news 5.9.2022

Ecological alternatives for binding the dust on gravel roads: YITHackathon opened

New, more environmentally friendly ways to bind the dust from gravel roads may be found in industrial side streams. In BioPaavo YITHackathon participants get to acid test their ideas and receive immediate feedback from a potential customer.


BioPaavo, a business accelerator at Jamk University of Applied Sciences, will start together with Kasvu Open and on behalf of YIT Corporation to seek bio-based and environmentally friendly alternatives to dust binding on gravel roads. YIT's goal is to use hackathon to find new ecological materials that would effectively bind dust particles together in the surface treatment of gravel roads or form a film on the surface of gravel roads. The materials must not be harmful to groundwater or the environment.  

"New alternative materials can be found, for example, in industrial side streams," says Turkka Mäkilä, Development Manager at YIT Suomi Oy. "The need for alternative solutions is great, because environmental values are becoming more and more important for road maintenance customers."  

Salts are currently used for dust binding on gravel roads, the use of which is being reduced due to environmental impacts. Finland has approximately 100,000 kilometres of gravel terrain, with 50,000 tonnes of dust binding materials used annually for dust binding. The most used material is calcium chloride salt, which binds moisture on gravel roads. New, alternative materials could also improve the structure of the surface of roads, thus achieving a longer-term effect and several years of efficiency. In this case, the solution could reduce the number of times roads are levelled and the need for processing, and thus be much more cost-effective and ecological.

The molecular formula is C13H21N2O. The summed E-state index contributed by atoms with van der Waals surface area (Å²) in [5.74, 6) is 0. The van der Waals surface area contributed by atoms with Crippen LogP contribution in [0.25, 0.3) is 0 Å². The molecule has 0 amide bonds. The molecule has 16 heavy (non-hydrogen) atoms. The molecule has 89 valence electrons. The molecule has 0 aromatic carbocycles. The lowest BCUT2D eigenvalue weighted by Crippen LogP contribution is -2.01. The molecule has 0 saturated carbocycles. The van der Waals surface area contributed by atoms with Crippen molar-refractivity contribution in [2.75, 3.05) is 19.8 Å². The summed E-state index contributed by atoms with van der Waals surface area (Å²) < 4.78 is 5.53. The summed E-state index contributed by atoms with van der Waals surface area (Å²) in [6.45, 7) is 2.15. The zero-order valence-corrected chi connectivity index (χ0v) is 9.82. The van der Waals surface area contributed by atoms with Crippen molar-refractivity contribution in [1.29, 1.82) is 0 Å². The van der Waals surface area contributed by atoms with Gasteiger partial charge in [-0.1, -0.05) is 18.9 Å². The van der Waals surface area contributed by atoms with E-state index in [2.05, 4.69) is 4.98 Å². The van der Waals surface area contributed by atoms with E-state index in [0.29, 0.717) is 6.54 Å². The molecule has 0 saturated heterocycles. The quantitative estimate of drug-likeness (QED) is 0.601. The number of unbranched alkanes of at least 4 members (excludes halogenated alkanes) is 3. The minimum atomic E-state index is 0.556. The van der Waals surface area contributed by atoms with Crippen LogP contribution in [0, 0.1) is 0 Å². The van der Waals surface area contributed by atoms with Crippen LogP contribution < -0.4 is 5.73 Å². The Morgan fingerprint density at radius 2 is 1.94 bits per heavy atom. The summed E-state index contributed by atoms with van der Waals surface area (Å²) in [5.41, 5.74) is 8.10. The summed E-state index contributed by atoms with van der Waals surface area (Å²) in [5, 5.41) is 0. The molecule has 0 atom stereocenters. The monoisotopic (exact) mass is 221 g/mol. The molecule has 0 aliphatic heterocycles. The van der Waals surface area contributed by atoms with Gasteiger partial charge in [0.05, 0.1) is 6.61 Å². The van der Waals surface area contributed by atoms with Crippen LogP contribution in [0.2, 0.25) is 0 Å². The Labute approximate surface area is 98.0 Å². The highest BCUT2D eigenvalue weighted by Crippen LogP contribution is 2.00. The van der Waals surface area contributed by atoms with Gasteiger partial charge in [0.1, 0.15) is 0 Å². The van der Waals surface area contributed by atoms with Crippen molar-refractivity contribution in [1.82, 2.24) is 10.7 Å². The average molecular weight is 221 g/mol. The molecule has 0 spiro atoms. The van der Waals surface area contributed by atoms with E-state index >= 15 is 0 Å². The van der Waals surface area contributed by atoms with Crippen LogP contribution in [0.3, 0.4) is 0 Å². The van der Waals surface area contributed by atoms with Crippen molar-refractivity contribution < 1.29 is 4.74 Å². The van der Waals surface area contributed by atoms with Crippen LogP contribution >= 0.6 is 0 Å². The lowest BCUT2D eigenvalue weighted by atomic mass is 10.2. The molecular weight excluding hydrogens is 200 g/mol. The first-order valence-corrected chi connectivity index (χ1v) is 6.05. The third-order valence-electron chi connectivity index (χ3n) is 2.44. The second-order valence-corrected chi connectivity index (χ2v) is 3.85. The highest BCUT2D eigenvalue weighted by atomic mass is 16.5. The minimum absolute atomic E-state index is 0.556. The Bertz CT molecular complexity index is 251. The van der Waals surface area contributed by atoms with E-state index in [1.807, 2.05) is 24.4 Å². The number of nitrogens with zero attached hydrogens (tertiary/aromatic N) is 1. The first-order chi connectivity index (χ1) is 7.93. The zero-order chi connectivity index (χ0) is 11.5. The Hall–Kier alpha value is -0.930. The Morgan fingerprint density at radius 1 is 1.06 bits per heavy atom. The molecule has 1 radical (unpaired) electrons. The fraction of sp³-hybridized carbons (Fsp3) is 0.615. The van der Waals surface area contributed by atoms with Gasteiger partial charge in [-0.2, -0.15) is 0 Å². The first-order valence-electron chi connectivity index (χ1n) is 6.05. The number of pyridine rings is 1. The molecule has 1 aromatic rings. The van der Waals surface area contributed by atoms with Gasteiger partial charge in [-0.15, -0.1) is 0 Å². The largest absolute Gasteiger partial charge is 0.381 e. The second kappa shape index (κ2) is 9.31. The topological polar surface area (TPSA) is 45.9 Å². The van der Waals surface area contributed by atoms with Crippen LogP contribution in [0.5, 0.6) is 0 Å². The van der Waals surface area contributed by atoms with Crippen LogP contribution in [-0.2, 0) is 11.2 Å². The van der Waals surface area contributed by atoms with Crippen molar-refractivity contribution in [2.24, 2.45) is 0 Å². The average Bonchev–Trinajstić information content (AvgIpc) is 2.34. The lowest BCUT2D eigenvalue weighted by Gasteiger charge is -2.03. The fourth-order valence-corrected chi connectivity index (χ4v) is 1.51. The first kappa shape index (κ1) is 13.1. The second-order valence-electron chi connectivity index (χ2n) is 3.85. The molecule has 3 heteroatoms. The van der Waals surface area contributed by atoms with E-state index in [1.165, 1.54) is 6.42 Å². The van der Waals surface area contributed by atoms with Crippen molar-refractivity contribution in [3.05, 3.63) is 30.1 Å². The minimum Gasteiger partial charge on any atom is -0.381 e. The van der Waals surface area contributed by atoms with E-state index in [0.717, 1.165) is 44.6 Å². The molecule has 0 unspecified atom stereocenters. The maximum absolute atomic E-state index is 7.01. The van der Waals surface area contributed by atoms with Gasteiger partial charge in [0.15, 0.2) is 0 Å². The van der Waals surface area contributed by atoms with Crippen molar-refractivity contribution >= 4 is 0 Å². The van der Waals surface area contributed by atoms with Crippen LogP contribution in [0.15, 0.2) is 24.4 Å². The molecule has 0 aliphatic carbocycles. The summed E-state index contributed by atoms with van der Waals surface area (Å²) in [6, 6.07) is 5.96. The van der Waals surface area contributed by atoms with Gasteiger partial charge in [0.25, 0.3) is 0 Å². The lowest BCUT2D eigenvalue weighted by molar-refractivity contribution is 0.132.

"We expect that in the hackathon we can work together, boldly and innovatively towards new solutions for dust binding on gravel roads. YIT is interested in assigning potential partners a pilot site where alternative methods can be tested and piloted in cooperation," Turkka Mäkilä says.

Annimari Lehtomäki, Chief Specialist at the Jamk Bioeconomy Institute, explains why it is worth participating in the hackathon: "New alternative materials for dust binding can be found in the side streams of the forest, chemical, food, construction or energy industries, for example. Participants get to acid test their ideas and receive immediate feedback from a potential customer. Hackathon is an opportunity for new business and long-term cooperation with the client company. The finalists will have a multidisciplinary team of experts as sparring partners in perfecting solutions, and we should not forget the networks that are built in the hackathon!"  

There is time to register for YITHackathon until 9 October 2022, after which the teams that can access the actual hackathon will be selected. The hackathon challenge will culminate on 17 November 2022, when a winner or winners will be selected.

Hackathon is open to all interested parties: companies, research institutes, training organisations and students, as well as other actors.

The Bioeconomy Business Accelerator Saarijärvi (BioPaavo) project is implemented by the Bioeconomy Institute of Jamk University of Applied Sciences and is funded by the Association of Central Finland with the support of the European Regional Development Fund and Sitra and the City of Saarijärvi. 

More info on:

Annimari Lehtomäki, Chief Specialist
Tel. +358 50 464 2563
Jamk University of Applied Sciences

Turkka Mäkilä, Development Manager
Tel. +358 40 839 9834
YIT Suomi Oy 

The YIT Group is the largest Finnish and major northern European project developer and construction company. YIT operates in four different business areas: business premises, real estate development, housing and infrastructure. YIT's infrastructure segment aims to create the foundations of a sustainable society and enable better competitiveness and maintain the built infrastructure. YIT Group's net sales in 2021 were EUR 2.9 billion, and the Group employed more than 7,000 people in several countries in Northern and Central Europe.